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    No, of course I read it. But why would this lumpy surface repel water molecules? There is no explanation. There is clearly some ingenious surface chemistry going on here and I'd like to understand what. Especially when their video says that they had previously used a similar laser treatment to produce exactly the opposite effect, viz. a surface that is highly attractive to water molecules.
     
  8. exchemist Valued Senior Member

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    6,477
    Acids are perhaps not a very good example since the whole business of acid/base reaction rather assumes aqueous chemistry. But there are certainly oleophobic surfaces for example. https://en.wikipedia.org/wiki/Lipophobicity
     
  9. Secular Sanity Registered Senior Member

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    You're just messing with me now, right? As a chemist, you don't understand the lotus effect?
     
    Last edited: Aug 22, 2015
  10. exchemist Valued Senior Member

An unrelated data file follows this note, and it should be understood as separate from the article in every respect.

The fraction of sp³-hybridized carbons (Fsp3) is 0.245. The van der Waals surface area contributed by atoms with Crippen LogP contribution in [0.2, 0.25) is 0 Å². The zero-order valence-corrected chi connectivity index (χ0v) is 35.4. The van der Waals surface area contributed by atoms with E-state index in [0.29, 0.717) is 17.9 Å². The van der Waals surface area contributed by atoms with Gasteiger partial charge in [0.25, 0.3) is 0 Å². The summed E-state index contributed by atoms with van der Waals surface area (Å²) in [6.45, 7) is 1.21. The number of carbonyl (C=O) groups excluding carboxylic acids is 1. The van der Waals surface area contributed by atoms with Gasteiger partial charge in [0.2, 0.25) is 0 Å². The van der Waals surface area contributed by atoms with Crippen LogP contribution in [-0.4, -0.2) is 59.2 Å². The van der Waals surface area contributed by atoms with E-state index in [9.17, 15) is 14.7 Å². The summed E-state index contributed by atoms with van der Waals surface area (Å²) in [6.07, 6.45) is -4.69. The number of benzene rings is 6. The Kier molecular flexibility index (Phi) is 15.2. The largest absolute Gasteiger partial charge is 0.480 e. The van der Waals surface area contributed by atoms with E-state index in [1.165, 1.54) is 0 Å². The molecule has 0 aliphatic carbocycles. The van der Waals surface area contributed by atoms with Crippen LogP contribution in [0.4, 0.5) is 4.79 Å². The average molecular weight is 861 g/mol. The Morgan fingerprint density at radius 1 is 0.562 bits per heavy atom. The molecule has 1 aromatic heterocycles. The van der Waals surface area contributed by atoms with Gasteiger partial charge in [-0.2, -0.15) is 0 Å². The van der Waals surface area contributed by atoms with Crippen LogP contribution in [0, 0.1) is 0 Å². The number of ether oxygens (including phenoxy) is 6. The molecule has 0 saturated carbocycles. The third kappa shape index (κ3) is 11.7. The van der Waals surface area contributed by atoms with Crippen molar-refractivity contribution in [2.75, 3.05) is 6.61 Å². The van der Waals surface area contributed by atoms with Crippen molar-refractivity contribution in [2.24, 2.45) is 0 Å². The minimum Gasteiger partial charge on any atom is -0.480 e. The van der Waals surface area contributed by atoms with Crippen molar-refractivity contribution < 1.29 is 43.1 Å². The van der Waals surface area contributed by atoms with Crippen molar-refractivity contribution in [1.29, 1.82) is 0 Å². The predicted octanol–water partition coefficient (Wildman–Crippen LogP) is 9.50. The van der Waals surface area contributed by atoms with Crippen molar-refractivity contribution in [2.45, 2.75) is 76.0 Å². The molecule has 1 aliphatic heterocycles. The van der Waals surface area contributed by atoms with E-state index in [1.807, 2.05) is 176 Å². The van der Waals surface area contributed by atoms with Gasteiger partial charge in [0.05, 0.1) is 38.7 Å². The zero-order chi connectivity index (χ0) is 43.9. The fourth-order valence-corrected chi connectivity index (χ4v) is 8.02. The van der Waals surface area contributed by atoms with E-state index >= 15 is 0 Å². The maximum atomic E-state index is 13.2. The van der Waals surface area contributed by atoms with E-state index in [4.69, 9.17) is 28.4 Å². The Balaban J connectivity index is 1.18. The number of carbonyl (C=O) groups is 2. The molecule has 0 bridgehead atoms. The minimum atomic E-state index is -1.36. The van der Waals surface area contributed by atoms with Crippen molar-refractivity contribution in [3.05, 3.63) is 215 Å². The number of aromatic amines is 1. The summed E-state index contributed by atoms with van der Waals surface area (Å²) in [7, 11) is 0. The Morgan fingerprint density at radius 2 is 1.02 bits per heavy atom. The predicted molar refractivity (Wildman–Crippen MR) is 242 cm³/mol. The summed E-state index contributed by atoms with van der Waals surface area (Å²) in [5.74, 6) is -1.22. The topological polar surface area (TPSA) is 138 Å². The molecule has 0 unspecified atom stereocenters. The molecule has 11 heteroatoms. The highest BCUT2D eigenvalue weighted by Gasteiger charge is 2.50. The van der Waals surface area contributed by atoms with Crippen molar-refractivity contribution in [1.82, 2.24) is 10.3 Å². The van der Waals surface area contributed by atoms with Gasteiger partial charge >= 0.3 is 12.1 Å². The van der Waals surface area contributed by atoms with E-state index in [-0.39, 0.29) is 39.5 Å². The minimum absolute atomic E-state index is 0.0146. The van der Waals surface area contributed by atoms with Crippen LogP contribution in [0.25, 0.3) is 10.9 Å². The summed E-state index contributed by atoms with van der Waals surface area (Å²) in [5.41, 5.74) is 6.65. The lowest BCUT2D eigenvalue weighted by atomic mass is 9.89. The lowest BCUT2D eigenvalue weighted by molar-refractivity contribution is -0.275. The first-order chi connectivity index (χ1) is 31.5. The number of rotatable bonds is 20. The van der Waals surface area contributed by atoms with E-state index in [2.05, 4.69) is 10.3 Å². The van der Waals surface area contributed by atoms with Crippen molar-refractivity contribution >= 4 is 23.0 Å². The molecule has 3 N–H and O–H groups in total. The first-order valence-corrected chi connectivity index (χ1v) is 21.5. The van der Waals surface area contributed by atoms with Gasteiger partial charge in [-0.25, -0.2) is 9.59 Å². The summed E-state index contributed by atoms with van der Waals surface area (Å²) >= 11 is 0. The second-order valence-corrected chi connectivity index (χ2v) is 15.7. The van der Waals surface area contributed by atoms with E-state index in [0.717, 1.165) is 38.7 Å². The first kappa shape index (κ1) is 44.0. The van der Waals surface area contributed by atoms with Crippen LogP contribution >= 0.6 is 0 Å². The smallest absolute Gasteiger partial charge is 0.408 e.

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    6,477
    Read this: https://en.wikipedia.org/wiki/Lotus_effect

    The lotus effect depends on a surface coating that is itself hydrophobic (waxy), augmented by a surface structure composed of tiny, needle-like protrusions. The combination of the two leads to water drops being almost spherical on its surface, due to the angle of contact phenomenon.

    Metals, however, are not in themselves hydrophobic. Contact angles of water with metals are typically close to zero: https://en.wikipedia.org/wiki/Contact_angle

    So the lotus effect does not explain what is happening here. Also, I repeat, how do they also produce the opposite effect using a variant of the same technique?
     
  11. sideshowbob Sorry, wrong number. Valued Senior Member